When I was 7, my family was in Ireland during the St. Patrick's Day weekend. We went to Blarney Castle and I ate my first hot-cross bun. The most moving event for this young Catholic was, however, visiting some sort of religious-wares store, where my mother treated me to a crucifix and a little book of prayers. What I savored most was not a connection to God, but to a community. We Catholics were a global tribe with a glorious capital in the Vatican, and so much intricate pomp pre-dating any of those spin-off, blaspheming, Protestant sects. This was more initiation and indoctrination than spiritual succor.
But, again, I was 7. The Santa Claus hoax had already been exposed, so I needed something. Why not Jesus- At 39, it's been a long time since I had any such interest. I stopped attending church when I was 12, not understanding how my mother was a ''fallen'' woman for having divorced an adulterer and gotten re-married, while I, who had fallen headlong into the joys of masturbation -- to visions of guys, no less -- could still receive that prized, ''holy communion'' wafer. I knew full well that she was a better person than I. If God couldn't figure that out, then clearly mine was not an omniscient God -- nor a loving one for that matter, if my mother was snubbed by a cheating husband, then snubbed by God, too. I never looked back.
As a result, I've had my share of annoyances with Christmas. Everybody knows this is just a retooled version of solstice-centered paganism and the Romans' Saturnalia celebration, right- We all know it has little to do with little Baby Jesus' birth date, rather than annexing existing traditions, yes-
Whatever the roots, I've come to enjoy the holiday season for what it's worth. We put a tree in our home with gifts underneath, though probably that tree sentiment has more ties to druids than the divine. I mark the new year with glee. I enjoy all this warmth that counters winter gloom.
This season, however, I found myself being rubbed the wrong way far more often than in Christmases past.
Thanks to the American Family Association's ''Project Merry Christmas,'' Bill O'Reilly and others, wishing people a happy holiday was deemed somehow an offense to Christians, as if the well-intentioned, good-hearted greeting was a slap in the face or a punch in Christ's belly. They seem to forget that this is not a Christian nation, but that we are a vastly diverse society of any number of faiths, and quite a number with none.
Save your ''Merry Christmas'' for your family, friends or fellow parishioners, anyone you know to be Christian. As a non-Christian, I'm left flummoxed by the greeting. Wish me a happy holiday and I'll wish you one right back. Wish me a merry Christmas, and I'm just left mumbling a couple joyous words strung together that make no sense. ''Uh... merry... happy... thanks.'' Wishing a merry Christmas to non-Christians is similar to me greeting strangers with ''Happy Birthday!'' on the day I celebrate my own.
The generic happy-holiday greeting was progress we had made, honoring our diversity, which may now be lost.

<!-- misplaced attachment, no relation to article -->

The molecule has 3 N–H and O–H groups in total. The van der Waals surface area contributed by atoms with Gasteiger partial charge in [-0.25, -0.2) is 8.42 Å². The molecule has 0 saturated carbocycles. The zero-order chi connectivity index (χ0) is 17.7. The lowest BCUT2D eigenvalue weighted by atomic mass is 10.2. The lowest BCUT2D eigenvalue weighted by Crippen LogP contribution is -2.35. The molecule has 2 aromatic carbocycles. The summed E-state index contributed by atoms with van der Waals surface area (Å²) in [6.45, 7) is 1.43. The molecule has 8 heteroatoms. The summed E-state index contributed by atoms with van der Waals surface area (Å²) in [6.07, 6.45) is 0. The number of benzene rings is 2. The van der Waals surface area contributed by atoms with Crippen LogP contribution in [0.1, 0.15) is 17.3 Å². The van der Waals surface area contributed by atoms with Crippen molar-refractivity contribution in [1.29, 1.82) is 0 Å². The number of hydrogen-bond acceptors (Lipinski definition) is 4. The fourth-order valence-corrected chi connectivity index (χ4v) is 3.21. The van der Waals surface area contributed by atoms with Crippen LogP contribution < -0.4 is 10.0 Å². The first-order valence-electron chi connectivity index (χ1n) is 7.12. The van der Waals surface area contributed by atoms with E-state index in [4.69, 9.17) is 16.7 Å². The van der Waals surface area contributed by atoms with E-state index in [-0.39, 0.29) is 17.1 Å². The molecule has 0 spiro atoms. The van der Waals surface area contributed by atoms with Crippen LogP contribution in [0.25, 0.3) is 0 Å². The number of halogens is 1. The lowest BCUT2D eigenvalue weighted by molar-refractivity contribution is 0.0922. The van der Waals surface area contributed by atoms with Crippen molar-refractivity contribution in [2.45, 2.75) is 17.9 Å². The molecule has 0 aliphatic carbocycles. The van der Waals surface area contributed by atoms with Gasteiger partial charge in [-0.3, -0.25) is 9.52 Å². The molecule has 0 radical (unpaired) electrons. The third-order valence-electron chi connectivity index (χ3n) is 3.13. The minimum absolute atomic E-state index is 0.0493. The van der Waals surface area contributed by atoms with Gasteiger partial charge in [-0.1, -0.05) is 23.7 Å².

It's the same sort of confusion I feel regarding the Rev. Rick Warren-invocation controversy. Sure, he's an asshole who told his flock of thousands to vote for Proposition 8. But homophobic religious folks are still the norm rather than the exception, aren't they- Certainly the president-elect could've found another cleric as gay-friendly -- if not gay -- as the Rev. Joseph Lowery, who will deliver the benediction. Politically, however, Warren's a great choice for a symbolic reach across the aisle. He's popular, they have a history, and he probably didn't vote for Barack Obama.
I might care on a political level, but emotionally, I feel nothing. This seems to have people in hysterics, though. It's what happens when you mix politics and religion. Just look at Iran. You can't include religious arguments in political debate, as religious arguments are based on faith, meaning something that cannot be proved. It will always boil down to the forensic equivalent of, ''Because I said so.''
Would it not suffice for some GLBT heavy-hitters to hold a little press conference and declare our collective disappointment in Obama's choice, then go about our business of throwing the best Inauguration Day parties in the city- Seriously, I've never heard an inaugural invocation, and I doubt I ever will. In the scheme of things, I find trouble assigning it any value.
I want my constitutional, legal rights. I don't expect God-fearing voters to give them to me anytime soon, but my faith is in the judiciary. And I don't expect religious leaders have as much sway as we'd like to think over people's homophobia. The Episcopal Church tried to say gay is okay, so some congregants simply refused to believe it and left. Warren may have a similar epiphany, but most California voters will still likely feel uncomfortable about sodomy.
My wish for 2009 is less religion in the civic square. I get that the universe is a fantastic and wondrous realm, the dimensions of which are beyond my comprehension, and that I'm just a speck somewhere in it. My humility is intact. But I don't need to run around sharing with everyone my relationship with the universe (this instance excepted, ahem). It will likely be an unanswered prayer, but I wish everyone would do likewise. Here's to a 2009 where faith is held privately, and its public displays are limited to those mosques, synagogues, temples and churches designed for just such expressions.
Will O'Bryan, Metro Weekly's managing editor, was born as the Stonewall Riots ended, making him a Stonewall Baby, he insists. He can be reached at email@example.com.